Cardinal Fray Francisco Jiménez de Cisneros
|80th Archbishop of Toledo, Primate of Spain|
20 February 1495 - 8 November 1517
|Cardinal González de Mendoza|
|William de Croÿ|
|Governor of the Kingdom of Castile|
23 January 1516 - 8 November 1517
|Monarch||Joanna I "The Mad"|
|Ferdinand II of Aragon, Governor of the Realm|
|Charles I, co-monarch with his mother Joanna,|
|President of the Council of Regency of the Kingdom of Castile|
|Philip "The Handsome", King of Castile, iure uxoris|
|Ferdinand II of Aragon, Governor of the Realm|
|Born||1436 Torrelaguna, Crown of Castile|
|Died||8 November 1517 Roa de Duero, Crown of Castile|
Francisco Jiménez de Cisneros, O.F.M. (1436 – 8 November 1517), spelled Ximenes in his own lifetime, and commonly referred to today as simply Cisneros, was a Spanish cardinal, religious figure, and statesman. Starting from humble beginnings he rose to the heights of power, becoming a religious reformer, twice regent of Spain, Cardinal, Grand Inquisitor, promoter of the Crusades in North Africa, and founder of the Complutense University, today the Complutense University of Madrid. Among his intellectual accomplishments, he is best known for funding the Complutensian Polyglot Bible, the first printed polyglot version of the entire Bible. He also edited and published the first printed editions of the missal (in 1500) and the breviary (in 1502) of the Mozarabic Rite, and established a chapel with a college of thirteen priests to celebrate the Mozarabic Liturgy of the Hours and Eucharist each day in the Toledo Cathedral.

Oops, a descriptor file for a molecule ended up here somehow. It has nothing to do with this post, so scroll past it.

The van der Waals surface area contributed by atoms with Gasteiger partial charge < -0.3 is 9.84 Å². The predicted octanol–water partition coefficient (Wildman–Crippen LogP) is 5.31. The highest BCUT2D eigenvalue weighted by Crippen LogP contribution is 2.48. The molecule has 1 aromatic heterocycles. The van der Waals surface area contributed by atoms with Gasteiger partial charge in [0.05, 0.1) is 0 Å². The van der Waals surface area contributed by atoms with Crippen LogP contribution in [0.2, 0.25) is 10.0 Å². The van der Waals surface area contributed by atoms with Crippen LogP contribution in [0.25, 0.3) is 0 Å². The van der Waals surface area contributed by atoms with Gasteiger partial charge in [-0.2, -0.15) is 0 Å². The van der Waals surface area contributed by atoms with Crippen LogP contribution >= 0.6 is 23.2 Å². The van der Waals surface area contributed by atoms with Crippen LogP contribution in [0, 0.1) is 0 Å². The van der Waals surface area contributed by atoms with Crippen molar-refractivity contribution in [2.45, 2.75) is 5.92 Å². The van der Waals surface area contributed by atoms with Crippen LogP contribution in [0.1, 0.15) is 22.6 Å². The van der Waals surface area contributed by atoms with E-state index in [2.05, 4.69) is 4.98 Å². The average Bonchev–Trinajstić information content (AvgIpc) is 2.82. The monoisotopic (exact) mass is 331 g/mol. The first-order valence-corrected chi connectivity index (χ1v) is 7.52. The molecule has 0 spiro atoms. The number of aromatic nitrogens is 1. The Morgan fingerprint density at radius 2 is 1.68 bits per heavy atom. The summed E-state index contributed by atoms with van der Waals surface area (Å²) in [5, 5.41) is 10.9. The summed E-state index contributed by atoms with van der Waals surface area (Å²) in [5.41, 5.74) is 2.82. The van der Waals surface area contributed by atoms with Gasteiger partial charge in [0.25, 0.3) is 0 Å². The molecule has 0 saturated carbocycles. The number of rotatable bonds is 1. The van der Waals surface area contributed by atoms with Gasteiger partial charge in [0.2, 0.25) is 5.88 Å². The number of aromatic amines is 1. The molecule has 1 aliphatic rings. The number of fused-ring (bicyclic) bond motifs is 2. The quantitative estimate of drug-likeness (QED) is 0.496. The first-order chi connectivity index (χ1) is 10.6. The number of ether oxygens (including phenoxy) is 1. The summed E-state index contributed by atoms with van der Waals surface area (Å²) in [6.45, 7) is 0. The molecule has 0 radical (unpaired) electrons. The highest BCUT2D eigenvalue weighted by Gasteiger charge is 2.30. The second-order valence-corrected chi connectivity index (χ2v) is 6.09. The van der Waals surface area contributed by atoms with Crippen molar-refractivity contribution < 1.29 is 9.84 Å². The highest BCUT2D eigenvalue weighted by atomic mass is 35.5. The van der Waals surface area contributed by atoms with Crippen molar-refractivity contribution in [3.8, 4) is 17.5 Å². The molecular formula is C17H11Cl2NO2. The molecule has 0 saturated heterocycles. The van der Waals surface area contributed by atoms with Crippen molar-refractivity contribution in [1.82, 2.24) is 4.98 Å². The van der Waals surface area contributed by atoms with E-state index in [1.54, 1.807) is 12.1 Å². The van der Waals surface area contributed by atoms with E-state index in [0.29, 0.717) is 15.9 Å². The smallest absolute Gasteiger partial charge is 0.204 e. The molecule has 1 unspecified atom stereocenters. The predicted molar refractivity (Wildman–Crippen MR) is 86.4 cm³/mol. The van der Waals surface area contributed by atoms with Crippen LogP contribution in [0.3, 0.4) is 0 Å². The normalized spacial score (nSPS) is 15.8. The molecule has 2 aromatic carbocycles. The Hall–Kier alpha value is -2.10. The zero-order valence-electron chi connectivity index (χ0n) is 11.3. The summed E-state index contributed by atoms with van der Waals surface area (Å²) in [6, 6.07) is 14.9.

Cardinal Cisneros' life coincided with, and greatly influenced, a dynamic period in the history of Spain during the reign of Ferdinand II of Aragon and Isabella I of Castile. During this time Spain underwent many significant changes, leading it into its prominent role in the Spanish Golden Age (1500-1700). Modern historian John Elliott said as far as any particular policies that can be attributed to Spain's rise, they were those of King Ferdinand and Cardinal Cisneros.